Philosophy for Kids

Linked on our blogs with PHILO – ACTION, POUR PENSER ET CHANGER L’ECOLE, et avec La philosophie à l’école primaire: dix paradoxes pour une innovation.

This site is inspired and produced from the work of Gary Matthews, Professor of Philosophy at the University of Massachusetts, Amherst. (About).

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Introduction /The Flower Questionfirst a story … then: This is the story opening I wrote for a class of eight-and-a-half to eleven-year-olds in St. Mary’s Music School in Edinburgh, Scotland, in 1982. 

I had been given permission by the Headmaster of the school to conduct a philosophy class with those children for an hour or so every Wednesday afternoon during the 1982-83 school year.

Although I tried out a variety of techniques for doing philosophy with those children that year, the approach that seemed to work best was for me to write a story beginning, like the one above, and then ask the kids in the class how they story should go on. In this case, the question was ‘What should Freddie conclude – was Alice right about flowers, or was Auntie Gertie right?’ That is, can flowers really be thirsty and happy? Or do people like Aunt Gertie just talk as if they could.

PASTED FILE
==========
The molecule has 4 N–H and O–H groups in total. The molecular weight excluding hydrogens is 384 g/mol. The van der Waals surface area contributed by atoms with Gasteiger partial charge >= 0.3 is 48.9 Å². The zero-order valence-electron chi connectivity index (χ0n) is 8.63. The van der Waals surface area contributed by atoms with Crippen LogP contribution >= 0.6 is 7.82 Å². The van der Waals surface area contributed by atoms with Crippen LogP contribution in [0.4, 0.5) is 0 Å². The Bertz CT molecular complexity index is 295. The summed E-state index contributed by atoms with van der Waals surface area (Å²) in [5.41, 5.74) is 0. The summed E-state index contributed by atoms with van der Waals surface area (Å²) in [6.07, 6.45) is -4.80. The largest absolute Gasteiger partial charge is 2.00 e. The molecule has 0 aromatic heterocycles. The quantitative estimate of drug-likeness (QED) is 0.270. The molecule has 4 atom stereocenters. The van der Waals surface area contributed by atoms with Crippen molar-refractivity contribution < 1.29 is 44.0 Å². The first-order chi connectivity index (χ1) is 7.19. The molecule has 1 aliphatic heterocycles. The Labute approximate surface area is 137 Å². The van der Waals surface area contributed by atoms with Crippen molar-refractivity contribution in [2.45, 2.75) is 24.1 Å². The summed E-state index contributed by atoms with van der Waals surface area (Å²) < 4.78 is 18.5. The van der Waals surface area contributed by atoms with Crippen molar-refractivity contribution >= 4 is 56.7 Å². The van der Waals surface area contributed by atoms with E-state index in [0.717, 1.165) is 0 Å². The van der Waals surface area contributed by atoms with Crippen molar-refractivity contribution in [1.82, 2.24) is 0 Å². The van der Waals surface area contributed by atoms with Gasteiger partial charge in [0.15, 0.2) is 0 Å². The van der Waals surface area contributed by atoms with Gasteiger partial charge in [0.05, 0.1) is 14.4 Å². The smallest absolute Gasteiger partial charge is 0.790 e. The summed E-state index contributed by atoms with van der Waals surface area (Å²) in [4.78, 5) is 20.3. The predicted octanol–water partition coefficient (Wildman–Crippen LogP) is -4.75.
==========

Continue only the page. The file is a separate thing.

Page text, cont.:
The kids never had any trouble figuring out what the philosophical question was. Nor did they have any difficulty thinking up things to say that might help answer the question. I encouraged them to think about what Freddie should say to Aunt Gertie, or what Aunt Gertie should say to Freddie. I wanted them to make the philosophical problem their own.

Above all, I didn’t want those kids to say to me at the end of the class, “Now tell us what the answer is.” And, in fact, they never did that. I think that, by making the problem something that a child character in my story gave expression to, I encouraged them to think that the problem might have a solution, or at least some kind of resolution, they themselves were capable of coming up with.

I brought along a small tape-recorder to those classes. Then, during the week between class meetings, I would transcribe the discussion I had with the kids and, on the basis of that discussion, write up a continuation, and possibly a conclusion, to the story I had begun.

I would xerox the continuation of the story and take it to the class the next Wednesday afternoon. We would read the continuation together and the children would recognize their own comments from the week before, but put now in the mouth of Freddie, or Alice, or one of the other characters. “I said that,” they would say, with some pride.

After we had read the continuation of the story, I would ask the kids if that settled the question, or whether we should discuss it further. Oftentimes they said that answered the question, or, anyway, that was the best they could do. But sometimes they wanted to discuss the question further. In that case there might be a further continuation of the story for the next week … (full text).

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